Clean, green energy projects are part of economic strategies being developed by two First Nations on northern Vancouver Island.
The Quatsino First Nation, near Coal Harbour, will receive $30,000 through the First Nations Clean Energy Business Fund to examine the feasibility of a five megawatt run-of-river hydroelectric project. The proposed hydro project would be located within the First Nation’s traditional territory. The study will determine the technical viability of the project and assess environmental factors such as impacts on fish habitat and potential species at risk.
If the project proceeds, next steps include formation of a joint venture partnership with an industry proponent to develop the clean energy resource and tie in to an existing power line. The proposed facility would provide a new revenue stream for the First Nation from the sale of electricity to BC Hydro.
Elsewhere, the Ka:’yu:’k’t’h’/Che:k’tles7et’h’ First Nation (pron: kai-you-cut / sheh-kluh-szet), near Kyuquot, will receive $40,000 through the First Nations Clean Energy Business Fund. The monies will support a feasibility study of a proposed one megawatt run-of-river hydroelectric project. The study will include an examination of water flows, as well as an assessment of commercial, physical, and biological feasibility.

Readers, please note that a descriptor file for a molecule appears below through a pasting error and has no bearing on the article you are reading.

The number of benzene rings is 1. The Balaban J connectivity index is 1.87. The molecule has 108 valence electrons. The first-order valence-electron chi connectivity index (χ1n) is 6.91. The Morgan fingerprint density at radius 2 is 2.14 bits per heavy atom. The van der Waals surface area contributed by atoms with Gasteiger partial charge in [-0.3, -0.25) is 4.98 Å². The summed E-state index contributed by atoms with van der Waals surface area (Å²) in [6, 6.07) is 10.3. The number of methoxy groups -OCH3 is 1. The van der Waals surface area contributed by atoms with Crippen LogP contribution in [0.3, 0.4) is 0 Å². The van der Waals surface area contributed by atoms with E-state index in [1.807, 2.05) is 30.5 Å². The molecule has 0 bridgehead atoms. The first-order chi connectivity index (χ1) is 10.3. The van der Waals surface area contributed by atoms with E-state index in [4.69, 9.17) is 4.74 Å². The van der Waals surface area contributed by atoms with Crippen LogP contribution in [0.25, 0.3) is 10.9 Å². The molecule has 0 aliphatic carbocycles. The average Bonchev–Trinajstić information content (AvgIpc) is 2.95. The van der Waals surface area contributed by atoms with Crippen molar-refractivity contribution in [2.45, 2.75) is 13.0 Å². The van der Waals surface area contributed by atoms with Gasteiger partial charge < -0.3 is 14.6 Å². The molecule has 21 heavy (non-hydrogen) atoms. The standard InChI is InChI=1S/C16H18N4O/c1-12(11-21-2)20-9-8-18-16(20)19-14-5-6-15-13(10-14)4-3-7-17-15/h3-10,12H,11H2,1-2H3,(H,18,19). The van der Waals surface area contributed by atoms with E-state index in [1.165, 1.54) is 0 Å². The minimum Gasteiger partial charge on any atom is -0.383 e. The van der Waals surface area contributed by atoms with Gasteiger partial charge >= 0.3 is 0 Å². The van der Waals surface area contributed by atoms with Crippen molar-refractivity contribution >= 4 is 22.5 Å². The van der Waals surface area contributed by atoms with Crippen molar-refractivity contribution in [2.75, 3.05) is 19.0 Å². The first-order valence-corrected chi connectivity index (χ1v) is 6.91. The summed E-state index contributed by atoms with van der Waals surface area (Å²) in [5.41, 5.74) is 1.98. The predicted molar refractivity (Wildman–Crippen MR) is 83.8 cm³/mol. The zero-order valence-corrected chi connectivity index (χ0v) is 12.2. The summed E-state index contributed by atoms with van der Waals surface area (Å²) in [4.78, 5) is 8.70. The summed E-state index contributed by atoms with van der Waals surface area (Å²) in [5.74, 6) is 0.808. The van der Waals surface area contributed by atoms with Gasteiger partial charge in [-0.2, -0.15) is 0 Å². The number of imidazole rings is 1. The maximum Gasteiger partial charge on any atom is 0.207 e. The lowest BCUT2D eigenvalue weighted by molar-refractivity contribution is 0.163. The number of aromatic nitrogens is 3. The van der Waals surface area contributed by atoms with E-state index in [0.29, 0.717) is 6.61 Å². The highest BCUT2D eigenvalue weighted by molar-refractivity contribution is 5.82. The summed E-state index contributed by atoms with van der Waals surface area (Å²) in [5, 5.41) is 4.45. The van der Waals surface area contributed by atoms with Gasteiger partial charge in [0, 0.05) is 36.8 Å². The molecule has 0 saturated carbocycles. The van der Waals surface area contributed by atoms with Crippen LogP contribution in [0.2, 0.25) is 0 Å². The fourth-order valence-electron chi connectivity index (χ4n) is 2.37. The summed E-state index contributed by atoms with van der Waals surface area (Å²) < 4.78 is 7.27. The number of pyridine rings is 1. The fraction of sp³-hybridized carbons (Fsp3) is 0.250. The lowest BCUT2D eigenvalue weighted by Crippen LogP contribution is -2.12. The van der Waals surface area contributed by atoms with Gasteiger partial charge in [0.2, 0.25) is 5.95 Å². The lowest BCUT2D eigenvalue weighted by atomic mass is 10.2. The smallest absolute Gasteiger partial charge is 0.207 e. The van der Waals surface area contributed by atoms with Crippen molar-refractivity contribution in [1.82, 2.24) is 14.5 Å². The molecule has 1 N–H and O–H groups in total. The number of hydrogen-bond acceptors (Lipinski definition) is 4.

Funding for these projects and other agreements is part of the Province’s commitment to reconciliation with First Nations. This includes ensuring more nations are involved in economic opportunities that make their communities and the rest of the province stronger.
John Rustad, Minister of Aboriginal Relations and Reconciliation –
“Through the development of sustainable clean energy resources, these projects have the potential to provide significant and long-lasting benefits to both the First Nations and other Vancouver Island residents.”
Bill Bennett, Minister of Energy and Mines –
“These funding investments by the B.C. government are examples of our commitment to promote greater First Nations participation in B.C.’s growing clean energy sector.”
- The First Nations Clean Energy Business Fund provides equity funding of up to $500,000 and capacity development funding of up to $50,000 to support First Nations with feasibility studies or engagement with private sector proponents of clean-energy projects.
- Since 2011, more than 100 Aboriginal communities have benefited from more than $6.9 million in capacity and equity funding through the First Nations Clean Energy Business Fund.
- To date, $3.9 million has been approved for First Nations equity investments for nine clean energy projects.
- B.C. has also entered into 36 clean energy revenue sharing agreements with 30 First Nations, including ten new revenue sharing agreements this spring.
- The fund supports First Nations participation in ocean and wind energy, biomass, run-of-river hydroelectric power, clean energy planning and related projects.
- The fund also allows First Nations with revenue-sharing agreements to receive a portion of water and land rents charged by the Province for new clean energy projects.
- B.C.’s clean energy technology industry includes more than 200 organizations, 68% of which were formed in the past decade.
For more information on the First Nations Clean Energy Business Fund, visit: www2.gov.bc.ca/gov/topic.page?id=1178ADF080E24FDD931DA6FB88D67607
Quatsino First Nation: http://quatsinofn.com/
Ka:’yu’k’t’h’/Che: First Nation: www.maanulth.ca/about_fn_kyuquot_checlesaht.asp
Ministry of Aboriginal Relations and Reconciliation